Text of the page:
three times a week. Steele had taken no pain medication, either prescription or over-the-counter,
on the day of the hearing. Her prescription medication for high blood pressure was effective,
according to Steele, who noted no side effects from the various medications except for unspecified
side effects from hydrocodone.
The record before the Court contains entries from March 2015 to April 2017, consisting of six
examinations by Monfee. Monfee is a family practitioner, while Dr. Edward Saer (“Saer”) was her
treating orthopedic physician.
Steele summarized her daily activities and abilities as follows: her back pain prevented her
from getting a good night’s sleep, and she was getting six hours of sleep nightly; she always
experienced some pain, and was stiff for about an hour after waking; her typical day included caring
for her dog; she could tend to personal care, such as makeup and clothing, though she adjusted in
some areas, such as wearing slip-on shoes; her daily pain was rated at around seven on a scale of 110; she could do dishes and laundry and cook light meals; she could stand, walk, sit, and ride in a
vehicle for 15 minutes before pain and anxiety increased; she could lift no more than 10 pounds; she
could go grocery shopping with her husband; she could drive; she had increased stress and lowered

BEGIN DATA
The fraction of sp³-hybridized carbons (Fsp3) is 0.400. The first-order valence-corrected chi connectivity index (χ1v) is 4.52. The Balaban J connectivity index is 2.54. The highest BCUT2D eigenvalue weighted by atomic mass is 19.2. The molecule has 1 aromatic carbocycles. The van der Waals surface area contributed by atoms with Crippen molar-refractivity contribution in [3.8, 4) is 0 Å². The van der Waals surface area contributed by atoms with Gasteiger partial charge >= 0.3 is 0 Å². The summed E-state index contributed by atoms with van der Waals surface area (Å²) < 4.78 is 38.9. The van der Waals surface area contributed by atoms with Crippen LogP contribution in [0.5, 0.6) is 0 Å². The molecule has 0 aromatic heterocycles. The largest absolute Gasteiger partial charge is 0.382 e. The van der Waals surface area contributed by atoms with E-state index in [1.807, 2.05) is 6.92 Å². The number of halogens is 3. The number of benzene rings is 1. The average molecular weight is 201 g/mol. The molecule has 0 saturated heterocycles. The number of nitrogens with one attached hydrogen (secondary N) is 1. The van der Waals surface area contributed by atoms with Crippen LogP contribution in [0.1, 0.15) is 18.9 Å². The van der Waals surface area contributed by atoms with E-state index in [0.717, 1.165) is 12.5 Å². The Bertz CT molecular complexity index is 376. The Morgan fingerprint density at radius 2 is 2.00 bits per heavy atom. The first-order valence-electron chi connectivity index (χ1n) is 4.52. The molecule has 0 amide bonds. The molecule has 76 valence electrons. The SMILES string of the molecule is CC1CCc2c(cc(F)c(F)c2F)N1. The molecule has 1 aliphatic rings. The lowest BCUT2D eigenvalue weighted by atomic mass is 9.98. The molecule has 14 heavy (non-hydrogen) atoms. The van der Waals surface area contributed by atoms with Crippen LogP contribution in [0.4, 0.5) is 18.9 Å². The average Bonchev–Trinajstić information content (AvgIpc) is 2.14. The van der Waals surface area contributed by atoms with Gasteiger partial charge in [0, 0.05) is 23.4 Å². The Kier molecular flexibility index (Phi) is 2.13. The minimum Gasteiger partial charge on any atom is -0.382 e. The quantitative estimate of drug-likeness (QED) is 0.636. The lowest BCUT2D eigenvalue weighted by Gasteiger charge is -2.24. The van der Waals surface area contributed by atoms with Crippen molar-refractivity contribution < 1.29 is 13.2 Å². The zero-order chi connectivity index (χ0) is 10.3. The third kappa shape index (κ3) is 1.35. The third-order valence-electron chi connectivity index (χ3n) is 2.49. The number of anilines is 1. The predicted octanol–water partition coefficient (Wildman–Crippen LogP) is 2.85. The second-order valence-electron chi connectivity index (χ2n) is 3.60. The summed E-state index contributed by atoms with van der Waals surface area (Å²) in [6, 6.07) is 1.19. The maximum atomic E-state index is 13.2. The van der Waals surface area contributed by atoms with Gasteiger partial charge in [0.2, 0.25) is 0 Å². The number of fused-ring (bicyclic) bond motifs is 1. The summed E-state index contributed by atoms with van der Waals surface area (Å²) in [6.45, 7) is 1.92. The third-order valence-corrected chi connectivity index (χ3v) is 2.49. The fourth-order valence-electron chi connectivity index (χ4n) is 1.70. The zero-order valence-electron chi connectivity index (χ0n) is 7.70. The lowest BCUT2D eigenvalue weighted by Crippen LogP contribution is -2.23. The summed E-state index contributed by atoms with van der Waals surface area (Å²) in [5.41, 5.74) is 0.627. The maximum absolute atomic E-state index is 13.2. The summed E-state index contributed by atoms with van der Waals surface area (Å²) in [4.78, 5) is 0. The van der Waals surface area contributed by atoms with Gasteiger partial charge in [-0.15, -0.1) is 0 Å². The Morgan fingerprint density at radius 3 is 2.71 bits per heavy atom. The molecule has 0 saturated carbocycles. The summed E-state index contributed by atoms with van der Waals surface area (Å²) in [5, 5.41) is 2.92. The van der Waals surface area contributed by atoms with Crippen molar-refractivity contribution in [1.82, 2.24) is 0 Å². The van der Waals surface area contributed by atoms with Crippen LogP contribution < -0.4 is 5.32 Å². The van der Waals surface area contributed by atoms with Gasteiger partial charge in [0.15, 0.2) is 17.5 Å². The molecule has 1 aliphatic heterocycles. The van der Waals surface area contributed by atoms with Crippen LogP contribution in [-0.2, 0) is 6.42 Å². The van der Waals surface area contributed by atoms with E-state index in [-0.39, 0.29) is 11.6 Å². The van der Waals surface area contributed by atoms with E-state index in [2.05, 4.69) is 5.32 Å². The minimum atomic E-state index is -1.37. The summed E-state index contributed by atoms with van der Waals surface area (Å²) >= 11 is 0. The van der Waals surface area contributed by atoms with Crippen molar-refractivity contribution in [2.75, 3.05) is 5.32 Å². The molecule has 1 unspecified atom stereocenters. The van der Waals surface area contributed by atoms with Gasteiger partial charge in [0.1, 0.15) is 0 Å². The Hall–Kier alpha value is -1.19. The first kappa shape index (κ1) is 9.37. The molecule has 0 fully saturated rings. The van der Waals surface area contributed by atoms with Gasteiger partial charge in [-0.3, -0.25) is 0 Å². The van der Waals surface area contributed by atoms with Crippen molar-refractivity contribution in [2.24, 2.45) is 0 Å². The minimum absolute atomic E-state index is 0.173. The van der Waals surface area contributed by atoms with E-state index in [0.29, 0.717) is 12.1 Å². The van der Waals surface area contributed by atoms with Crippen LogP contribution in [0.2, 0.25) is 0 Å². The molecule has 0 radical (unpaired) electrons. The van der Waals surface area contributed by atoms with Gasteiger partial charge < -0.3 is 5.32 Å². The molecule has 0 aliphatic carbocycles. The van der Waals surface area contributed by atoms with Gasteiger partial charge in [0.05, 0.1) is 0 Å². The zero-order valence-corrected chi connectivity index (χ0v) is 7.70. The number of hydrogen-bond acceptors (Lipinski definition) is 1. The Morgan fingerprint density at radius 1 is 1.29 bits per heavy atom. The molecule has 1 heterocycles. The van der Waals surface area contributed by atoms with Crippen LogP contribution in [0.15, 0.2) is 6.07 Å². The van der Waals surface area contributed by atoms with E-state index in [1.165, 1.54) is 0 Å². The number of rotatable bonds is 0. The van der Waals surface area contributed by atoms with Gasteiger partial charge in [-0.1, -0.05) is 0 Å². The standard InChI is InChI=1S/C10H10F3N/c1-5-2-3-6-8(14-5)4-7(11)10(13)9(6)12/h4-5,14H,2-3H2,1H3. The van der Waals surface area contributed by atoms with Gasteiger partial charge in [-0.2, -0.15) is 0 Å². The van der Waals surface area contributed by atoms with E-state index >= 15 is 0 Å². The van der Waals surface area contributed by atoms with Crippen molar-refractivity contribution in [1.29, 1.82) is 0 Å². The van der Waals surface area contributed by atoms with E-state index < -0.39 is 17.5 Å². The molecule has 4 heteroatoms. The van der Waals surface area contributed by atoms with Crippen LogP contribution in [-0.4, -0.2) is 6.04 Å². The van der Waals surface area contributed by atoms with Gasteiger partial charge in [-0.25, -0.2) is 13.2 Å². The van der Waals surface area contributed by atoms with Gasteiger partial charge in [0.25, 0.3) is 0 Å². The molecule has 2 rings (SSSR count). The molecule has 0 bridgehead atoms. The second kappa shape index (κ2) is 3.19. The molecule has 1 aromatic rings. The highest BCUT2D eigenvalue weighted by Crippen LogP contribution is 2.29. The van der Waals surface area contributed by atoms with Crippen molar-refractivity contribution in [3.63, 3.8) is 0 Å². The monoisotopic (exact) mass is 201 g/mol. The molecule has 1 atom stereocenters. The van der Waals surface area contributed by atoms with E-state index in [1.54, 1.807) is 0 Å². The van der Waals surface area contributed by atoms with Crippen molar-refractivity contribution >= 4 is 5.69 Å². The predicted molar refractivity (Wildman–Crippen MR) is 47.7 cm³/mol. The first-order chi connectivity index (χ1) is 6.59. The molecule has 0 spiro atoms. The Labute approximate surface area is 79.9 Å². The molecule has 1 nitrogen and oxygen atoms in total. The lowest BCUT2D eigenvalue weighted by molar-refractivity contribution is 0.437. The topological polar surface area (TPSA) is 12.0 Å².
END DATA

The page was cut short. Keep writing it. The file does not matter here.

concentration due to pain; and she could do light activities, such as watering plants or taking the dog
out, outside the house. Steele indicated she got relief from her back problems by lying flat, which
she did twice daily for about an hour. (Tr. 45-65).
Barbara Hubbard (“Hubbard”), a vocational expert, stated that Steele’s past work was as an
industrial hygiene engineer and secretary. The ALJ posed a hypothetical question to Hubbard,
asking her to assume a worker of Steele’s age, education, and experience, who could perform light
work where the worker could occasionally climb ramps, stairs, never climb ladders, ropes, or
scaffolds, could occasionally balance, stoop, kneel, crouch, or crawl, and that the worker must avoid
concentrated exposure to hazards including no driving as part of work. According to Hubbard, such
a hypothetical worker could perform Steele’s past relevant jobs. (Tr. 65-66).
In his March 16, 2017 decision, the ALJ determined that Steele had the following severe
impairments: degenerative disc disease and dextroscoliosis and levoscoliosis of the thoracolumbar
spine status-post multiple surgeries. The ALJ further determined that Steele had the RFC to perform
light work with the restrictions which mirrored those posed to Hubbard in the hypothetical question
cited above. The ALJ, citing the appropriate factors,2 assessed Steele’s subjective allegations,
finding her “allegations of severe and disabling pain and discomfort are not supported by the other
evidence of record.” (Tr. 10). The ALJ thoroughly discussed the medical evidence, with particular
emphasis on the findings of treating physicians Saer and Monfee.3 The ALJ acknowledged